Cloud-enabling your software licences

Lawyers Joaquin Gamboa and Marc Lindsey explain the licensing quagmire that can complicate cloud computing projects.


Virtualisation, cloud computing and grid networks have a lot to offer enterprise users. But you could put your company and your job at risk if you fail to consider certain factors that are key to getting the right licence at the right price.

Whether you plan to use your own grid infrastructure or someone else's cloud computing platform, your licensing structures must accommodate the applicable virtual environment. Although many factors should be considered when licensing software, we'll focus on the available framework for licensing proprietary software, with virtualisation and grid computing in mind.

Unlike in a typical computing environment, virtualisation, coupled with grid computing, enables the disaggregation of operating systems, middleware, data stores and application software from the limitations of physical machines and the local-area network. This new world is colliding with traditional vendor licensing practices, producing software compliance nightmares for both licensees and licensors, and often resulting in irrational licence fees.

Legacy Licensing Practice

Traditional licences fall into one of these three categories:

The CPU licence is typical for operating system software, middleware and some application software. It enables licensees to use the software on one machine and often identifies specific compatible-equipment configurations. Any equipment configuration limitation is generally based on design, not licence compliance. For some software (for example, certain middleware server software), the licensed product may support alternative or enhanced server configurations, but separate licence entitlements must be purchased.

Under a CPU licence, the fee may vary based on the processing power of the designated CPU. The number of users who access the licensed software is irrelevant.

The biggest problem with CPU licences in a grid or cloud context is that licensors expect licensees to buy additional licences for each processor (by number and type) that executes the licensed software. This is true even if multiple virtual machines or processors are simply sharing the load -- without increasing capacity or transaction volume -- of a much smaller number of legacy physical machines or CPUs. In a cloud environment running multiple virtual machines, licence fees can easily rise because various processors are running the licensed software.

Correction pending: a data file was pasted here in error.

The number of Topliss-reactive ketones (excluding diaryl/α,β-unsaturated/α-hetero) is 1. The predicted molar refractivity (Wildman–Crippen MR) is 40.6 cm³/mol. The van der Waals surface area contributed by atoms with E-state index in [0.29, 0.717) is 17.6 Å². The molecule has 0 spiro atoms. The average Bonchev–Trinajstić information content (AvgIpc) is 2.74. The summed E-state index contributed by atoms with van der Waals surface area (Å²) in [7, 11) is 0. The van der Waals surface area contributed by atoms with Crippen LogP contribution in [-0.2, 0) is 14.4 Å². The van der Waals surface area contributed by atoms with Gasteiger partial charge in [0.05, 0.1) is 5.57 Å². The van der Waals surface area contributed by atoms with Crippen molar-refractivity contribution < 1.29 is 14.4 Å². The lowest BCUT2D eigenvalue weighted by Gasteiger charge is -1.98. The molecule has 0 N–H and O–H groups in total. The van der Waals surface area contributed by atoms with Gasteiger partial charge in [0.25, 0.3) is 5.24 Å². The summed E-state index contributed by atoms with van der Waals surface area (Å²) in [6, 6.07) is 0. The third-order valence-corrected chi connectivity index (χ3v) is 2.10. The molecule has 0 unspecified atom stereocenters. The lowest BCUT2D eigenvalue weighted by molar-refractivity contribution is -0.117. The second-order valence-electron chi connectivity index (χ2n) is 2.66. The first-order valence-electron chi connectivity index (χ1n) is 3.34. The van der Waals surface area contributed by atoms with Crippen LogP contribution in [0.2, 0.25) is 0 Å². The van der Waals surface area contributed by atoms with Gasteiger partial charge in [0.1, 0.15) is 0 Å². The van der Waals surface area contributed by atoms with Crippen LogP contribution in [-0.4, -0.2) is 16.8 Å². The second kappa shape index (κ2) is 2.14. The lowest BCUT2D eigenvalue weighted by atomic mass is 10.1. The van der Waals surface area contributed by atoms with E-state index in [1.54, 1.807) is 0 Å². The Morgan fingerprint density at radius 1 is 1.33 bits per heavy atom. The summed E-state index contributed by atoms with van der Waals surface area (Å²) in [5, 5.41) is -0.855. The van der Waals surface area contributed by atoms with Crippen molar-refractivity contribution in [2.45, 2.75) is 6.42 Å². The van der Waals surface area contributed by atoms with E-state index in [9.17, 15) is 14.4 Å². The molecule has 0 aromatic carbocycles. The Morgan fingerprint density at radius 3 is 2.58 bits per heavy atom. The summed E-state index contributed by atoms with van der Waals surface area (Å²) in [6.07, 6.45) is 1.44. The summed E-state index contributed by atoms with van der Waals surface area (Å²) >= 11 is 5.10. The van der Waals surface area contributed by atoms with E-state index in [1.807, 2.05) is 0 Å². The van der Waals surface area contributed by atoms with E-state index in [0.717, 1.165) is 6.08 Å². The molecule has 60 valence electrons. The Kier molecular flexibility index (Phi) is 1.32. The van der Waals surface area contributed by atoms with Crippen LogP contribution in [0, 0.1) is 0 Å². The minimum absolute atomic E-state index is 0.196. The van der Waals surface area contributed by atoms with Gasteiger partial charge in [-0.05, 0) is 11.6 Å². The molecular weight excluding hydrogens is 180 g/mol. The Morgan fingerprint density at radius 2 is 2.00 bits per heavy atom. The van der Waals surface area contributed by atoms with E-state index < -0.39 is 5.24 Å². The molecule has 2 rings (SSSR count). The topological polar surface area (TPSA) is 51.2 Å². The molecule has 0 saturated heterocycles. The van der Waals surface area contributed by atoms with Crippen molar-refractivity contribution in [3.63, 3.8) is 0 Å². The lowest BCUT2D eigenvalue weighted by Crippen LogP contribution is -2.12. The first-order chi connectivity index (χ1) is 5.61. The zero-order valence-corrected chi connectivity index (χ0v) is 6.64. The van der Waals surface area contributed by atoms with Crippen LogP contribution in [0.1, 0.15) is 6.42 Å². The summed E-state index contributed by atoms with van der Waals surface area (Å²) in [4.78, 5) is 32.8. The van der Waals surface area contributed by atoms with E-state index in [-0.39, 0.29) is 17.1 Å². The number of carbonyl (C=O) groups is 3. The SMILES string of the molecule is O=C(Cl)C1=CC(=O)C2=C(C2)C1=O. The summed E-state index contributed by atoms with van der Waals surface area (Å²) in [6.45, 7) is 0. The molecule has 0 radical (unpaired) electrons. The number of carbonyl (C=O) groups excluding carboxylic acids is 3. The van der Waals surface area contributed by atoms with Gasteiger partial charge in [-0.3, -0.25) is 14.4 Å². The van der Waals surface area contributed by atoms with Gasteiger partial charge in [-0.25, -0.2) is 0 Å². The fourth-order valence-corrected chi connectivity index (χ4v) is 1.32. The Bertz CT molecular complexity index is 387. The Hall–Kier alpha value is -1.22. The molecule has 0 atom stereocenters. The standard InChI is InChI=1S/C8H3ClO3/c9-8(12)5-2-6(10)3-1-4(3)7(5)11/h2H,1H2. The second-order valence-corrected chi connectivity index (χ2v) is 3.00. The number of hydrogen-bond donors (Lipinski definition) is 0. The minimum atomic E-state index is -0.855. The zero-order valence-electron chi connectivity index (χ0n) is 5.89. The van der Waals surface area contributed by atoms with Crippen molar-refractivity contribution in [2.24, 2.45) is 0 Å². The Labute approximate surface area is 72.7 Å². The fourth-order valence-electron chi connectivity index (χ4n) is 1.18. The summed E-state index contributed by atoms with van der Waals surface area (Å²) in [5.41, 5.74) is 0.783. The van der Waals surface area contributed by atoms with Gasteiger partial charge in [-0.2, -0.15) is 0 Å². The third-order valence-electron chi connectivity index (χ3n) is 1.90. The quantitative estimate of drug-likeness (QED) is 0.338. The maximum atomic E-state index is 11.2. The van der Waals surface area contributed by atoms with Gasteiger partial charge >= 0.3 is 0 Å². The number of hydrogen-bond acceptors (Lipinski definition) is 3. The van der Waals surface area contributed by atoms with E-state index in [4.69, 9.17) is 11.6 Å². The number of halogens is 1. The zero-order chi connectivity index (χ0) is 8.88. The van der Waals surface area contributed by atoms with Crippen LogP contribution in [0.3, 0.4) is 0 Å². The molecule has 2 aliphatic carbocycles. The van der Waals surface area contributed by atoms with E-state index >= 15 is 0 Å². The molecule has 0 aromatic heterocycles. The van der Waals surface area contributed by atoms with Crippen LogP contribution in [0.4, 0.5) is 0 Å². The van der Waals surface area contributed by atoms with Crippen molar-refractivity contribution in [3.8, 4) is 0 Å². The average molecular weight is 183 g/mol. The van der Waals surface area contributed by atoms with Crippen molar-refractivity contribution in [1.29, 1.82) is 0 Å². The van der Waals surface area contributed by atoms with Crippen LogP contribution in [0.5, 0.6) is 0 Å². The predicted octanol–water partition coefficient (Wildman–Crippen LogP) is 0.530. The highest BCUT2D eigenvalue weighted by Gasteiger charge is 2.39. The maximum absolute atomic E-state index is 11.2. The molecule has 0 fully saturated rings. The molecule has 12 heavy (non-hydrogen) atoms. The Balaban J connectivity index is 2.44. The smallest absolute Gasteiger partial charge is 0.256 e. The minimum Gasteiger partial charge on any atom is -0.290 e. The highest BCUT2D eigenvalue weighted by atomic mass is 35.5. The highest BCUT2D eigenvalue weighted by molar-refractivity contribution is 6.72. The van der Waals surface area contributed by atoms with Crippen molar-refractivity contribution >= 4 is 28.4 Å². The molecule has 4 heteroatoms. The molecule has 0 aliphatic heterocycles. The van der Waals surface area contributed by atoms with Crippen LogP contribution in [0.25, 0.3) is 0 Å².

The seat licence designates the number of "seats" that can use the software. The licence entitlement doesn't flow to any specific users. There are two common seat licence methods.

The first calculates the fee by counting the total number of people who use the software. This method correlates poorly with actual use. There may be a significant number of potential users who rarely or never actually use the software. Worse, some licences define a chargeable seat as an instance of a user accessing the software from a particular machine (virtual or otherwise). Consequently, a single user or device can give rise to multiple seats - causing the licensee to pay multiple times for use by one individual or device.

The second method determines the licence fee by calculating the total number of concurrent users permitted to access the software at one time. This more closely corresponds to licensee use patterns than the total-seat licence because occasional users can be discounted when determining how many seats to purchase.

Of these two, the concurrent-user seat licence may be the most desirable if you're moving to grid computing and a virtualised infrastructure. Under concurrent-user models, licensees should be charged based upon the greatest number of seats (whether individuals or devices) that use the application at any one time. Whether the users operate one or more physical or virtual machines shouldn't matter.

This can be an imperfect indicator of usage patterns, however, because not all users are equal. A company that has many power users would pay the same fee as a company with an equal number of users whose usage is average. And from the licensor's perspective, the concurrent-user model is undesirable for back-office or middleware software, since a few administrative users can serve as transaction conduits.

The enterprise or site licence allows the licensee to use the software without geographic limitations, specific limits on the number of users or devices accessing the software, arbitrary processor accounting rules, or prohibitions on the number of copies made or used by the licensee. There may be restrictions on the types or configuration of the equipment on which the software may be installed, as well as some business operation boundaries.

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